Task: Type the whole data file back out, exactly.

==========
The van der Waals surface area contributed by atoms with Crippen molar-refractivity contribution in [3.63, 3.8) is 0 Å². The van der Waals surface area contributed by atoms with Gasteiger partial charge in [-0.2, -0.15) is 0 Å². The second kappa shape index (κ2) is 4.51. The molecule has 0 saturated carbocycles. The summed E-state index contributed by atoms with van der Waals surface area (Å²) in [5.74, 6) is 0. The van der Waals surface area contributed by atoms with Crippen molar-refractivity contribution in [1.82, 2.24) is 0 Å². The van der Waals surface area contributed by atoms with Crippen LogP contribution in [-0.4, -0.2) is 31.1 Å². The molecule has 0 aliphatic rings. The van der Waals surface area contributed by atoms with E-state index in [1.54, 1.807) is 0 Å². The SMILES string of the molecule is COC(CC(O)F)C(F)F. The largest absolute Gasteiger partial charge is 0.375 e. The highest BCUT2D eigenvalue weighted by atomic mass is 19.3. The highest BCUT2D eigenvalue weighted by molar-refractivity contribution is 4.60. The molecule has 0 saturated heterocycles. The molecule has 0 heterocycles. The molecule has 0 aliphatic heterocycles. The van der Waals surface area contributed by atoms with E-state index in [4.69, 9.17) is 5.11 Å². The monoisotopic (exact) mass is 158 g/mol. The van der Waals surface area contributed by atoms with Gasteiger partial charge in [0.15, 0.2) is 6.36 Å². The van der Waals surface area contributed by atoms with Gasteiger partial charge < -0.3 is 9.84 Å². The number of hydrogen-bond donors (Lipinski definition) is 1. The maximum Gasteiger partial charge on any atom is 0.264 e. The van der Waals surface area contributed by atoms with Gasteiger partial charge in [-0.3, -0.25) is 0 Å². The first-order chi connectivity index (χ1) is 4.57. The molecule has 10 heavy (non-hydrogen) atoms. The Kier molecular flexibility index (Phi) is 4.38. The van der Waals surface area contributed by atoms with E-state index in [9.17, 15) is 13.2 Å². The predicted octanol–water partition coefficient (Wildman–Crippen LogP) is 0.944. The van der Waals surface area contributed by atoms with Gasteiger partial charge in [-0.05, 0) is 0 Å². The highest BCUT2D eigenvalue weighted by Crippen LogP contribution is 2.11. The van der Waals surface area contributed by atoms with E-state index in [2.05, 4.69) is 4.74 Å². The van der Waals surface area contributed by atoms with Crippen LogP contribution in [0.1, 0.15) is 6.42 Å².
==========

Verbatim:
The van der Waals surface area contributed by atoms with Crippen molar-refractivity contribution in [3.63, 3.8) is 0 Å². The van der Waals surface area contributed by atoms with Gasteiger partial charge in [-0.2, -0.15) is 0 Å². The second kappa shape index (κ2) is 4.51. The molecule has 0 saturated carbocycles. The summed E-state index contributed by atoms with van der Waals surface area (Å²) in [5.74, 6) is 0. The van der Waals surface area contributed by atoms with Crippen molar-refractivity contribution in [1.82, 2.24) is 0 Å². The van der Waals surface area contributed by atoms with Crippen LogP contribution in [-0.4, -0.2) is 31.1 Å². The molecule has 0 aliphatic rings. The van der Waals surface area contributed by atoms with E-state index in [1.54, 1.807) is 0 Å². The SMILES string of the molecule is COC(CC(O)F)C(F)F. The largest absolute Gasteiger partial charge is 0.375 e. The highest BCUT2D eigenvalue weighted by atomic mass is 19.3. The highest BCUT2D eigenvalue weighted by molar-refractivity contribution is 4.60. The molecule has 0 saturated heterocycles. The molecule has 0 heterocycles. The molecule has 0 aliphatic heterocycles. The van der Waals surface area contributed by atoms with E-state index in [4.69, 9.17) is 5.11 Å². The monoisotopic (exact) mass is 158 g/mol. The van der Waals surface area contributed by atoms with Gasteiger partial charge in [0.15, 0.2) is 6.36 Å². The van der Waals surface area contributed by atoms with Gasteiger partial charge < -0.3 is 9.84 Å². The number of hydrogen-bond donors (Lipinski definition) is 1. The maximum Gasteiger partial charge on any atom is 0.264 e. The van der Waals surface area contributed by atoms with Gasteiger partial charge in [-0.3, -0.25) is 0 Å². The first-order chi connectivity index (χ1) is 4.57. The molecule has 10 heavy (non-hydrogen) atoms. The Kier molecular flexibility index (Phi) is 4.38. The van der Waals surface area contributed by atoms with E-state index in [9.17, 15) is 13.2 Å². The predicted octanol–water partition coefficient (Wildman–Crippen LogP) is 0.944. The van der Waals surface area contributed by atoms with Gasteiger partial charge in [-0.05, 0) is 0 Å². The highest BCUT2D eigenvalue weighted by Crippen LogP contribution is 2.11. The van der Waals surface area contributed by atoms with E-state index in [2.05, 4.69) is 4.74 Å². The van der Waals surface area contributed by atoms with Crippen LogP contribution in [0.1, 0.15) is 6.42 Å².